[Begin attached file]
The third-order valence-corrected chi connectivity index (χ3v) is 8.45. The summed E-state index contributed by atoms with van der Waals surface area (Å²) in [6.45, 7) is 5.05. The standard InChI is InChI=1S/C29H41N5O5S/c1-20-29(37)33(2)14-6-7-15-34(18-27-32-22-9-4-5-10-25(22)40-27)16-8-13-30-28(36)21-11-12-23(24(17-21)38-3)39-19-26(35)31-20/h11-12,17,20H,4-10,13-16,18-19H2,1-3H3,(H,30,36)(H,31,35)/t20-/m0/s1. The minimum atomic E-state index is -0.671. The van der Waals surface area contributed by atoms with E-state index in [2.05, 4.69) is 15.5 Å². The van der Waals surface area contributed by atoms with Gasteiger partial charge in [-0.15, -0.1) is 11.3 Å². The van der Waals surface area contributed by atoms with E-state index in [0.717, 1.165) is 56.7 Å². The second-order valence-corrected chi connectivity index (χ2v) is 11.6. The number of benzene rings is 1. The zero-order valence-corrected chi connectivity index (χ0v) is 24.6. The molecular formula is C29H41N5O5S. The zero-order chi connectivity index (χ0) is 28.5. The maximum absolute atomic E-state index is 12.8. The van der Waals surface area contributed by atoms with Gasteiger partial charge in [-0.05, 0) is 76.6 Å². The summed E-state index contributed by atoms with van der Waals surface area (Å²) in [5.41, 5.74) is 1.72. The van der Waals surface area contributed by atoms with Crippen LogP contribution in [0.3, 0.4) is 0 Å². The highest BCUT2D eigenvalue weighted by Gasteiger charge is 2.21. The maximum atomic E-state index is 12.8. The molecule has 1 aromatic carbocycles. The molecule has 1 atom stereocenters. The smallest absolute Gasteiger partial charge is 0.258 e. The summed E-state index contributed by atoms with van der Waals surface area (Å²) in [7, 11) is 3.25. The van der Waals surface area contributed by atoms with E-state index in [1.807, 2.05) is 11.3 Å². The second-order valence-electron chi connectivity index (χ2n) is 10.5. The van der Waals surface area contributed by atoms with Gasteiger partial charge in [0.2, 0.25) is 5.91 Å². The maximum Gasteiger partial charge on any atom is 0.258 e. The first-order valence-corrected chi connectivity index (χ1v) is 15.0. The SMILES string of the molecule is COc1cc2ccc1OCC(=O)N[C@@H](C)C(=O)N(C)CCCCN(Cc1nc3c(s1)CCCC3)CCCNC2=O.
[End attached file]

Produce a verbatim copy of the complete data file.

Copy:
The third-order valence-corrected chi connectivity index (χ3v) is 8.45. The summed E-state index contributed by atoms with van der Waals surface area (Å²) in [6.45, 7) is 5.05. The standard InChI is InChI=1S/C29H41N5O5S/c1-20-29(37)33(2)14-6-7-15-34(18-27-32-22-9-4-5-10-25(22)40-27)16-8-13-30-28(36)21-11-12-23(24(17-21)38-3)39-19-26(35)31-20/h11-12,17,20H,4-10,13-16,18-19H2,1-3H3,(H,30,36)(H,31,35)/t20-/m0/s1. The minimum atomic E-state index is -0.671. The van der Waals surface area contributed by atoms with E-state index in [2.05, 4.69) is 15.5 Å². The van der Waals surface area contributed by atoms with Gasteiger partial charge in [-0.15, -0.1) is 11.3 Å². The van der Waals surface area contributed by atoms with E-state index in [0.717, 1.165) is 56.7 Å². The second-order valence-corrected chi connectivity index (χ2v) is 11.6. The number of benzene rings is 1. The zero-order valence-corrected chi connectivity index (χ0v) is 24.6. The molecular formula is C29H41N5O5S. The zero-order chi connectivity index (χ0) is 28.5. The maximum absolute atomic E-state index is 12.8. The van der Waals surface area contributed by atoms with Gasteiger partial charge in [-0.05, 0) is 76.6 Å². The summed E-state index contributed by atoms with van der Waals surface area (Å²) in [5.41, 5.74) is 1.72. The van der Waals surface area contributed by atoms with Crippen LogP contribution in [0.3, 0.4) is 0 Å². The highest BCUT2D eigenvalue weighted by Gasteiger charge is 2.21. The maximum atomic E-state index is 12.8. The molecule has 1 aromatic carbocycles. The molecule has 1 atom stereocenters. The smallest absolute Gasteiger partial charge is 0.258 e. The summed E-state index contributed by atoms with van der Waals surface area (Å²) in [7, 11) is 3.25. The van der Waals surface area contributed by atoms with E-state index in [1.807, 2.05) is 11.3 Å². The second-order valence-electron chi connectivity index (χ2n) is 10.5. The van der Waals surface area contributed by atoms with Gasteiger partial charge in [0.2, 0.25) is 5.91 Å². The maximum Gasteiger partial charge on any atom is 0.258 e. The first-order valence-corrected chi connectivity index (χ1v) is 15.0. The SMILES string of the molecule is COc1cc2ccc1OCC(=O)N[C@@H](C)C(=O)N(C)CCCCN(Cc1nc3c(s1)CCCC3)CCCNC2=O.